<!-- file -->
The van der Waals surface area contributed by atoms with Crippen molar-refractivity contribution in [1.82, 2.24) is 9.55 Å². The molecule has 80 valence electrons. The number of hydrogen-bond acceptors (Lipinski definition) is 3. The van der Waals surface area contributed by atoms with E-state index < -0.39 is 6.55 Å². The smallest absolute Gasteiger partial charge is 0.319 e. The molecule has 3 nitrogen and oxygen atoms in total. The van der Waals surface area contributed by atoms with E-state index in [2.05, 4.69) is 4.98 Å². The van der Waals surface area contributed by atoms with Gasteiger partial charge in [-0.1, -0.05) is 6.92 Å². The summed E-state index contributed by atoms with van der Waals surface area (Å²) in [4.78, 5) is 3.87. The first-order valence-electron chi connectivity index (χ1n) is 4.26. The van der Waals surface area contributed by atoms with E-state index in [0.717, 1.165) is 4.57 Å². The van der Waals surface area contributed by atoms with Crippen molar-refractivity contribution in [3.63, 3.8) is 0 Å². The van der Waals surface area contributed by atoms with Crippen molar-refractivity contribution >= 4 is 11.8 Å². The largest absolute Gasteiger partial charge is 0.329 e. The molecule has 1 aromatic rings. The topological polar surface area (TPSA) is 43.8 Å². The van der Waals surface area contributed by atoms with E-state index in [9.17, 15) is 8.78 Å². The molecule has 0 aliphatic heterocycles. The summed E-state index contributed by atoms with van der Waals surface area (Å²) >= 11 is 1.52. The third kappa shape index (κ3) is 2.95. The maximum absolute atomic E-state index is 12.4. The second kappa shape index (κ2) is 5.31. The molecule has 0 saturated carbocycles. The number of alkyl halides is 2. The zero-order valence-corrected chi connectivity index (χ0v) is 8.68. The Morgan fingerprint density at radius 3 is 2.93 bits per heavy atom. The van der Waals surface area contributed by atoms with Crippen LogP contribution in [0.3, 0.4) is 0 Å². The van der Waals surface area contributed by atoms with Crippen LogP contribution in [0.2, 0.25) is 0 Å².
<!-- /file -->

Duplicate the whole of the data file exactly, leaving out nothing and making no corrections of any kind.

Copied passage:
The van der Waals surface area contributed by atoms with Crippen molar-refractivity contribution in [1.82, 2.24) is 9.55 Å². The molecule has 80 valence electrons. The number of hydrogen-bond acceptors (Lipinski definition) is 3. The van der Waals surface area contributed by atoms with E-state index < -0.39 is 6.55 Å². The smallest absolute Gasteiger partial charge is 0.319 e. The molecule has 3 nitrogen and oxygen atoms in total. The van der Waals surface area contributed by atoms with E-state index in [2.05, 4.69) is 4.98 Å². The van der Waals surface area contributed by atoms with Gasteiger partial charge in [-0.1, -0.05) is 6.92 Å². The summed E-state index contributed by atoms with van der Waals surface area (Å²) in [4.78, 5) is 3.87. The first-order valence-electron chi connectivity index (χ1n) is 4.26. The van der Waals surface area contributed by atoms with E-state index in [0.717, 1.165) is 4.57 Å². The van der Waals surface area contributed by atoms with Crippen molar-refractivity contribution in [3.63, 3.8) is 0 Å². The van der Waals surface area contributed by atoms with Crippen molar-refractivity contribution >= 4 is 11.8 Å². The largest absolute Gasteiger partial charge is 0.329 e. The molecule has 1 aromatic rings. The topological polar surface area (TPSA) is 43.8 Å². The van der Waals surface area contributed by atoms with E-state index in [9.17, 15) is 8.78 Å². The molecule has 0 aliphatic heterocycles. The summed E-state index contributed by atoms with van der Waals surface area (Å²) >= 11 is 1.52. The third kappa shape index (κ3) is 2.95. The maximum absolute atomic E-state index is 12.4. The second kappa shape index (κ2) is 5.31. The molecule has 0 saturated carbocycles. The number of alkyl halides is 2. The zero-order valence-corrected chi connectivity index (χ0v) is 8.68. The Morgan fingerprint density at radius 3 is 2.93 bits per heavy atom. The van der Waals surface area contributed by atoms with Crippen LogP contribution in [0.3, 0.4) is 0 Å². The van der Waals surface area contributed by atoms with Crippen LogP contribution in [0.2, 0.25) is 0 Å².